Botanical Name: Bauhinia forficata
Species: B. forficata
Common Names: Brazilian orchid tree, Pata-de-vaca, Pezuña de vaca
Habitat: Bauhinia forficata is native to Argentina, Brazil, Uruguay and Peru. It grows in the Atlantic rainforest, most commonly in secondary formations and only occasionally in dense primary forest, favouring the rich moist soils of the alluvial plains.
Bauhinia forficata is a spiny, deciduous or semi-deciduous tree that grows up to 5-9m tall. It has an open and irregular crown and a usually crooked bole up to 30-40cm in diameter. It has a nitrogen-fixing capacity.
Height: 25 to 30 feet
Spread: 25 to 35 feet
Crown uniformity: symmetrical canopy with a
regular (or smooth) outline, and individuals have more
or less identical crown forms
Crown shape: round; spreading; vase shape
Crown density: dense
Growth rate: medium
Leaf arrangement: alternate
Leaf type: simple
Leaf margin: lobed; cleft
Seed – it has a hard seedcoat and may benefit from scarification before sowing to speed up germination. This can usually be done by pouring a small amount of nearly boiling water on the seeds (being careful not to cook them!) and then soaking them for 12 – 24 hours in warm water. By this time they should have imbibed moisture and swollen – if they have not, then carefully make a nick in the seedcoat (being careful not to damage the embryo) and soak for a further 12 hours before sowing. Seed the seed in a partially shaded position in individual containers. A germination rate of around 30% can be expected from untreated seeds, with the seed sprouting within 15 – 25 days. They should be ready to plant out less than 6 months later.
Brazilian orchid tree is found from the subtropical to the tropical zones. Prefers a sunny position. Succeeds in a range of soils so long as they are well-drained. Tolerant of acidic soils. Established plants are very drought tolerant. A fast-growing young plant, able to reach a height of 3.5 metres within 2 years from seed. The wood can be rather weak, leading to branches breaking. Although many species within the family Fabaceae have a symbiotic relationship with soil bacteria, this species is said to be devoid of such a relationship and therefore does not fix atmospheric nitrogen.
Brazilian orchid tree leaf has become very popular as a treatment for diabetes ever since research carried out in the 1920’s demonstrated its ability to reduce blood sugar levels. The leaves contain a range of compounds including flavonoids, alkaloids, and glycosides. Various trials have been carried out into the health benefits of the leaves, particularly the hypoglycaemic activity. Whilst most of these trials have been positive, at least one was unable to discern positive benefits. The main plant compounds in the plant include astragalin, bauhinoside, beta-sitosterol, flavonols, flavonoids, glycosides, guanidine, heteroglycosides, kaempferitrin, organic acids, quercitrosides, rhamnose, and saponins. Astragalin has well-proven antibacterial activity. Kaempferitrin, a flavonoid, has been shown to significantly lower blood sugar levels, to have diuretic activity and to help repair kidney cell damage. The leaves are anticholesterolemic, blood purifier, diuretic, hypoglycaemic and tonic. An infusion is drunk regularly after meals for its health benefits, whilst it is also drunk specifically in the treatment of diabetes, high blood sugar levels, kidney and urinary disorders, to reduce blood cholesterol levels and as a general tonic and blood purifier. Other conditions that have been treated with the leaves include central nervous system disorders, diarrhoea, elephantiasis, intestinal worms, leprosy, obesity, skin disorders, snakebite and syphilis.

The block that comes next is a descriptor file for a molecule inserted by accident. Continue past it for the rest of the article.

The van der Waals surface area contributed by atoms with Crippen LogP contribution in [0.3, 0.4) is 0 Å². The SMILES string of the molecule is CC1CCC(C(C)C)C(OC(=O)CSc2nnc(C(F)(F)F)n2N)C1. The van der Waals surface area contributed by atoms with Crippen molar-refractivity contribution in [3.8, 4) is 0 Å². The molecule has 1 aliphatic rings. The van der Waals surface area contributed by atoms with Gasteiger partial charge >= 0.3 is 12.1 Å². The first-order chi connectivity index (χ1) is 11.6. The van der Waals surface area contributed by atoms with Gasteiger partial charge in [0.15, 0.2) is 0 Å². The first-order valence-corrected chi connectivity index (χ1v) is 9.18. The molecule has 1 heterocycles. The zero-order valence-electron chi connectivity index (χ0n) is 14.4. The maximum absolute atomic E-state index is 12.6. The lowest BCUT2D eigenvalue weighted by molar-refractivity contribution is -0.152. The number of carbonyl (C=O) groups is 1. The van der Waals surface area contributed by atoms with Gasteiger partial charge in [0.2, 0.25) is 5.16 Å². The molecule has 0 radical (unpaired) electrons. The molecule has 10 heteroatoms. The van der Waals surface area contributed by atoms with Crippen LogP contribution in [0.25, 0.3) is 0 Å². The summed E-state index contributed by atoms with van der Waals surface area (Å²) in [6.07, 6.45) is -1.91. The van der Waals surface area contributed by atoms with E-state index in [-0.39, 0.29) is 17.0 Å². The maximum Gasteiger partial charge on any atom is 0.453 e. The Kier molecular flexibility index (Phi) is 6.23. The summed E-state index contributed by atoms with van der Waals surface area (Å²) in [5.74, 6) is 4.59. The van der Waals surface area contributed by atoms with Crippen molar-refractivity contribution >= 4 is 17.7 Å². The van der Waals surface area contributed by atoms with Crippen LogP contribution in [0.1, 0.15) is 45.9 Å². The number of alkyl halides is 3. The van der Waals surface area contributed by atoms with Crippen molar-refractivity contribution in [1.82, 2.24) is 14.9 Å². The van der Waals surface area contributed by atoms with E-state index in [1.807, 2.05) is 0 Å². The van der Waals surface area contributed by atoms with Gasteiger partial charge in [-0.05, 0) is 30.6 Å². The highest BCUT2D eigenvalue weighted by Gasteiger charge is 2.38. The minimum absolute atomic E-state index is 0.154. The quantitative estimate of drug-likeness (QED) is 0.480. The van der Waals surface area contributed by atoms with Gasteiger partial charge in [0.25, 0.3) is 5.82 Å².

Agroforestry Uses: A fast-growing, pioneer species that also fixes atmospheric nitrogen, it can be used in reforestation projects and, with its small size and fairly open crown, is suitable for use in the first stages of a woodland garden. Other Uses The wood is moderately heavy, soft, of low durability when exposed to the elements. Too small and of low quality for applications other than making light boxes, light workmanship etc. Whole trunks and branches are used for fuel and to make charcoal.
Disclaimer : The information presented herein is intended for educational purposes only. Individual results may vary, and before using any supplement, it is always advisable to consult with your own health care provider.